So it should not have been surprising to her when I decided to leave for college after my father died. After all, why stay for something I never had in the first place? Frankly, I wanted to get away from her as fast as I could.
Throughout college, there were periods of time when we didn’t talk at all. She continued working while I continued college. Months would pass by without conversation. Whenever we did talk, it was a one-sided conversation in which she called me, and immediately after I answered the phone, she’d spew out a slur of criticisms, starting with, “Why haven’t you called me?” I didn’t really have an answer, except for, “I don’t want to talk to you,” but of course, I didn’t tell her that. Instead, I’d mumble something about being busy with schoolwork and whatnot. She’d then proceed to talk for the next five minutes, and in one continuous motion, let out more complaints than I cared to hear about. If all she wants is to complain, why would she call me? I thought. Needless to say, I ignored her phone calls a lot. Simply put, I did not want to be yelled at. I wanted to avoid any contact with her, because I knew she wasn’t calling to give me advice; she was calling to get on my nerves.
I always thought of my mother as someone who’d tell it like it is. My husband always says that she has no sense of tact, and he’s right. She never had it. But where she lacked the ability to maintain an intimate relationship with other human beings, she held a strong belief in a relationship with God. This was, and still is, one of the things that bothers her the most about me, the fact that I strayed away from God. In reality, I still believe in God, but not in the doctrines of Catholicism anymore. The main issue that I have with the religion, or faith in general, is the fact that I was never given the option to choose my religion. Instead, I was born into it, and according to my mother, if you’re born into a religion, you have to stay in it, no matter what.
It’s hard to convince her otherwise, so I gave up trying. And she continued to believe that I was following the devil, that I betrayed God. She’s not completely wrong, but she’s not right either. I don’t follow the devil, but I also have betrayed God, in a sense. I don’t frequent the church as I used to, mainly because I don’t feel like I could connect with God in an intimate way.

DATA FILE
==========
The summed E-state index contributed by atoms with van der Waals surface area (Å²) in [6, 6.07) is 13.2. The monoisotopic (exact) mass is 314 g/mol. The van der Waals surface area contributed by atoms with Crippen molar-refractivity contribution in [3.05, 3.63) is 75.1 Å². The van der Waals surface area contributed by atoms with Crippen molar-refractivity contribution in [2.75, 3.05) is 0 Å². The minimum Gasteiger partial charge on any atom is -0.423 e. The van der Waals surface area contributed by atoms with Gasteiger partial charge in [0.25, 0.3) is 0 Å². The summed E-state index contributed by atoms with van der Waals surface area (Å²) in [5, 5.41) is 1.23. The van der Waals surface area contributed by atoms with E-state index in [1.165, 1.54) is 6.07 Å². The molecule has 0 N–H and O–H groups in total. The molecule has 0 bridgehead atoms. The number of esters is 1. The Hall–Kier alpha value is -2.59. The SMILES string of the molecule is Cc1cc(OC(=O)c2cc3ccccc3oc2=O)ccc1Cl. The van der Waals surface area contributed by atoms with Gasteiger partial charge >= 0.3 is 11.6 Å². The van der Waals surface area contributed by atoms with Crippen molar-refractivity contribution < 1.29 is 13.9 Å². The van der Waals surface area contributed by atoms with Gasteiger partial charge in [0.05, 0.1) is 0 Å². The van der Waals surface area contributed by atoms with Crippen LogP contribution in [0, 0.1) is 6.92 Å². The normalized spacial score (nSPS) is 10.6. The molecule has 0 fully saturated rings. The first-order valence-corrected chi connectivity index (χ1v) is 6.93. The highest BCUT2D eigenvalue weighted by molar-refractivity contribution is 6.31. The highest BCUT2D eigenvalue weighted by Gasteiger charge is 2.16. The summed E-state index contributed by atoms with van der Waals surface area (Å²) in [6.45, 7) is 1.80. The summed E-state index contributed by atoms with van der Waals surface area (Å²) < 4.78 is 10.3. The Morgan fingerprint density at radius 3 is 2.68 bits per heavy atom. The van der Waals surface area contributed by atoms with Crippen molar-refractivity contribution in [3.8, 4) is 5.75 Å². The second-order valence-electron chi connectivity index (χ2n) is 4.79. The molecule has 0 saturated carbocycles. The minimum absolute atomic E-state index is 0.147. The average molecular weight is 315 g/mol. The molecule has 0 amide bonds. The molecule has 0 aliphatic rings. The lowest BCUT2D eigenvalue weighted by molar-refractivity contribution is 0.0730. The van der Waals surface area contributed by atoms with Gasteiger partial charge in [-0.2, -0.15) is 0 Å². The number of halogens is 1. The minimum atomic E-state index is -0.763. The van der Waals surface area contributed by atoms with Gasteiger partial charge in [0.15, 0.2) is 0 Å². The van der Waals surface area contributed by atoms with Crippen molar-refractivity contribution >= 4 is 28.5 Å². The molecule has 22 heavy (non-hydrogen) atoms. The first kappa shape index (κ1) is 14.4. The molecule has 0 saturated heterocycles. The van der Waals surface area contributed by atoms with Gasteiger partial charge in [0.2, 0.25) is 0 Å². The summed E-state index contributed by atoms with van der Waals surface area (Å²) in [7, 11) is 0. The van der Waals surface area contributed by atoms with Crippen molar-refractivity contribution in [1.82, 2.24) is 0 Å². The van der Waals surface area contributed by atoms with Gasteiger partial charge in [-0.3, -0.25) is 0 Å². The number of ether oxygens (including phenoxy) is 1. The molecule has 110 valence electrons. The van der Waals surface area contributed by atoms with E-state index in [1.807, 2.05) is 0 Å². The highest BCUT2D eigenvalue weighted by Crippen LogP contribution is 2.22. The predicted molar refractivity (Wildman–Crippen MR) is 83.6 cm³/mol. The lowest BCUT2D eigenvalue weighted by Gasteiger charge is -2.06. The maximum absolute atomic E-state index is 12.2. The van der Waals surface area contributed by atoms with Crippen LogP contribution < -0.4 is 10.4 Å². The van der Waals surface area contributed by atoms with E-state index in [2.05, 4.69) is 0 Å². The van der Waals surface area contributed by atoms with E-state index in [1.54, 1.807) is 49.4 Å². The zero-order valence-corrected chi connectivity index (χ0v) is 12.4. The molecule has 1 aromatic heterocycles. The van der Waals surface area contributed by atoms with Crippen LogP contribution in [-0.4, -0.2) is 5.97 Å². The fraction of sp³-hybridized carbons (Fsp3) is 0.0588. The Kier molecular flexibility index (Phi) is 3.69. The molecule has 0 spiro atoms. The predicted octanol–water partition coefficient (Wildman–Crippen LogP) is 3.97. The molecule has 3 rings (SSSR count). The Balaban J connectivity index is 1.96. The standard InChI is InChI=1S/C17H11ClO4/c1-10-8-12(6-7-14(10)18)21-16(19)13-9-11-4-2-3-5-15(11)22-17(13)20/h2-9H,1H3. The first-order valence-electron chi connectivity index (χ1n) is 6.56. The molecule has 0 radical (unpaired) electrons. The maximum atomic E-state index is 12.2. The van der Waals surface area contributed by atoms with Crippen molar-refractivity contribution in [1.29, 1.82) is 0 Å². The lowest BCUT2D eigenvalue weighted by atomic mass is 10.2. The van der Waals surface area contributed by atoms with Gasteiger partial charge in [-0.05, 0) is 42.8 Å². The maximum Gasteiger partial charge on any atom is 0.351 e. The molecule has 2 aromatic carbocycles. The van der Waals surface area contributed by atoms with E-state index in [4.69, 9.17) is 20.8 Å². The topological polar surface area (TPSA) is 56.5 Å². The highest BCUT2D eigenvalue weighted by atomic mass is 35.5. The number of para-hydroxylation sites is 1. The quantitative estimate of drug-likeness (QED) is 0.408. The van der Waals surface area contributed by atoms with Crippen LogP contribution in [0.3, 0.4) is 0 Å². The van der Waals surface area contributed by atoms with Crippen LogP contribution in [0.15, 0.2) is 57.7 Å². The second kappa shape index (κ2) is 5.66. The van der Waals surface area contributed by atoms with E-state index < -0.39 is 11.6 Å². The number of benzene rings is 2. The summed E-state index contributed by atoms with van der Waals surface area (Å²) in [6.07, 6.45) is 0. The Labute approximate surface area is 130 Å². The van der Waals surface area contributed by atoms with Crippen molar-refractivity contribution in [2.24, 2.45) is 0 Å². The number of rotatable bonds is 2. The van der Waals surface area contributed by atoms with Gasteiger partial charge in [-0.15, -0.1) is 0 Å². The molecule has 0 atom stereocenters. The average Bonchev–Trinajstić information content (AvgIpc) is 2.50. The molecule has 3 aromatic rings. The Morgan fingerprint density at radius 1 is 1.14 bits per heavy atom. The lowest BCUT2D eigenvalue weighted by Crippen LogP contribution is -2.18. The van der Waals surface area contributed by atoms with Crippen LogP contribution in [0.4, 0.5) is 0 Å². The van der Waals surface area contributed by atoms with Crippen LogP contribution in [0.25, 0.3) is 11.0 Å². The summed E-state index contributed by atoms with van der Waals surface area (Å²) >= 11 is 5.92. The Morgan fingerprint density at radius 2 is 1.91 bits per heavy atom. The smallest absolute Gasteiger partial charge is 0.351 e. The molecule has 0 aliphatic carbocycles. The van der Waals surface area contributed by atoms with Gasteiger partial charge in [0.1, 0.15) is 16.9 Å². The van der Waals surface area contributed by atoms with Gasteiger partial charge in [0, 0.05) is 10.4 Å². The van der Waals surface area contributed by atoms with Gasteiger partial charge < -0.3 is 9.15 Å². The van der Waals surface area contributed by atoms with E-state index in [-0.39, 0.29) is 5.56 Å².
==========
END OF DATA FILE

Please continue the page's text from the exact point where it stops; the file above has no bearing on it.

Last night, a New Yorker article serendipitously appeared in my inbox called, “The Unmothered” by Ruth Margalit. Although the author talked about loss and grief, about losing her mother to cancer, she used the term coined by another writer to describe the absence of a mother, I felt that the term “unmothered” also applies to me. For many years, I felt unmothered–the absence of a mother in my life. Even though she is still alive, she was not physically in my life that much. I did not see her for long stretches of time for over a decade.
It wasn’t until the past few years that our relationship started to move in a different direction. I felt that she started to dial down the criticisms a little bit, and I became softer when I became a mom. I understood the struggles of having to take care of kids, of trying to make money while also balancing familial responsibilities. My mother always said, “When you have kids, you’ll understand,” so often that I came to associate the phrase as my mom’s mantra, the other religion that she lives by.
Perhaps because of the fact that she was a working mother, or because she felt guilty, my mother chose to help with daycare after my daughter was born so I could go back to work full time. I say “chose” because my husband and I gave her a choice–it wasn’t like she had to spend time with my daughter all day, especially since she was still working the graveyard shift at the time. But in the end, she reasoned that she wanted to have an influence on our daughter’s life, so she decided to do it. I felt that she knew she was being given a second chance. She wasn’t there for me, but she could be there for her granddaughter, and start fresh with her. Giving her that opportunity, knowing that it might not work, terrified me. Fortunately, she became a strong influence in my daughter’s life, something that I am truly grateful for.
These days, we talk a lot more on the phone. She calls me if she needs help with something, or if she wants to see her grandchildren. We don’t have in-depth conversations–we never have, but because she loves my kids, I decided that the least I could do is make an effort to stay in touch with her for their sake. If I have a missed call from her, I’d call her back. We still do not understand each other on a deep level, but we are united by my children and liaised by my husband. She’s still hard to understand, but at least we’ve come to a point in our lives where we can remain neutral.